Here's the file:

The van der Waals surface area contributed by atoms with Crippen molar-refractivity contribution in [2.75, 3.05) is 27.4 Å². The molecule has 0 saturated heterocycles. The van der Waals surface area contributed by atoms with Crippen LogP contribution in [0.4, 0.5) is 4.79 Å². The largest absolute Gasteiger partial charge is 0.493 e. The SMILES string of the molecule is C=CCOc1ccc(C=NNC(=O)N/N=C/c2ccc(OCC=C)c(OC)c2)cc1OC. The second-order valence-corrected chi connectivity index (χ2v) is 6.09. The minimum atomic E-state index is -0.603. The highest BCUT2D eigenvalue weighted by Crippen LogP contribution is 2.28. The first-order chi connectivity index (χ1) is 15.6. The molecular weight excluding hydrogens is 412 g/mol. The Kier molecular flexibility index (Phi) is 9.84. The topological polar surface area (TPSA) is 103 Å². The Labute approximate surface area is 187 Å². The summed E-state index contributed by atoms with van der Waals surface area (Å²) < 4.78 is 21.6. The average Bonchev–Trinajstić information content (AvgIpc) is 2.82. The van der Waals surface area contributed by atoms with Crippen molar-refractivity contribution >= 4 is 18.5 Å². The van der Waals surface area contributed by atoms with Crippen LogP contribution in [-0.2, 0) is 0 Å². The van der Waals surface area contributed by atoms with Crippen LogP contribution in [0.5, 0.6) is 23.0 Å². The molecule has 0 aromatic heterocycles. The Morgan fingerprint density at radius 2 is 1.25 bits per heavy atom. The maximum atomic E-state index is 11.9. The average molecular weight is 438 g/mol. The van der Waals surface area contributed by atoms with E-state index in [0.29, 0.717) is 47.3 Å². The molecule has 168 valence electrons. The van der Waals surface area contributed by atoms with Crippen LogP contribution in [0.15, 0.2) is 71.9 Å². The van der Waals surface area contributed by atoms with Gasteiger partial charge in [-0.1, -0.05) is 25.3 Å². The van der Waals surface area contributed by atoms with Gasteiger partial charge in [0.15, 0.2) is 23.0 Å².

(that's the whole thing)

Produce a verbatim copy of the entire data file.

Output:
The van der Waals surface area contributed by atoms with Crippen molar-refractivity contribution in [2.75, 3.05) is 27.4 Å². The molecule has 0 saturated heterocycles. The van der Waals surface area contributed by atoms with Crippen LogP contribution in [0.4, 0.5) is 4.79 Å². The largest absolute Gasteiger partial charge is 0.493 e. The SMILES string of the molecule is C=CCOc1ccc(C=NNC(=O)N/N=C/c2ccc(OCC=C)c(OC)c2)cc1OC. The second-order valence-corrected chi connectivity index (χ2v) is 6.09. The minimum atomic E-state index is -0.603. The highest BCUT2D eigenvalue weighted by Crippen LogP contribution is 2.28. The first-order chi connectivity index (χ1) is 15.6. The molecular weight excluding hydrogens is 412 g/mol. The Kier molecular flexibility index (Phi) is 9.84. The topological polar surface area (TPSA) is 103 Å². The Labute approximate surface area is 187 Å². The summed E-state index contributed by atoms with van der Waals surface area (Å²) < 4.78 is 21.6. The average Bonchev–Trinajstić information content (AvgIpc) is 2.82. The van der Waals surface area contributed by atoms with Crippen molar-refractivity contribution >= 4 is 18.5 Å². The van der Waals surface area contributed by atoms with Crippen LogP contribution in [-0.2, 0) is 0 Å². The van der Waals surface area contributed by atoms with Crippen LogP contribution in [0.5, 0.6) is 23.0 Å². The molecule has 0 aromatic heterocycles. The Morgan fingerprint density at radius 2 is 1.25 bits per heavy atom. The maximum atomic E-state index is 11.9. The average molecular weight is 438 g/mol. The van der Waals surface area contributed by atoms with E-state index in [0.29, 0.717) is 47.3 Å². The molecule has 168 valence electrons. The van der Waals surface area contributed by atoms with Crippen LogP contribution in [0.15, 0.2) is 71.9 Å². The van der Waals surface area contributed by atoms with Gasteiger partial charge in [-0.1, -0.05) is 25.3 Å². The van der Waals surface area contributed by atoms with Gasteiger partial charge in [0.15, 0.2) is 23.0 Å².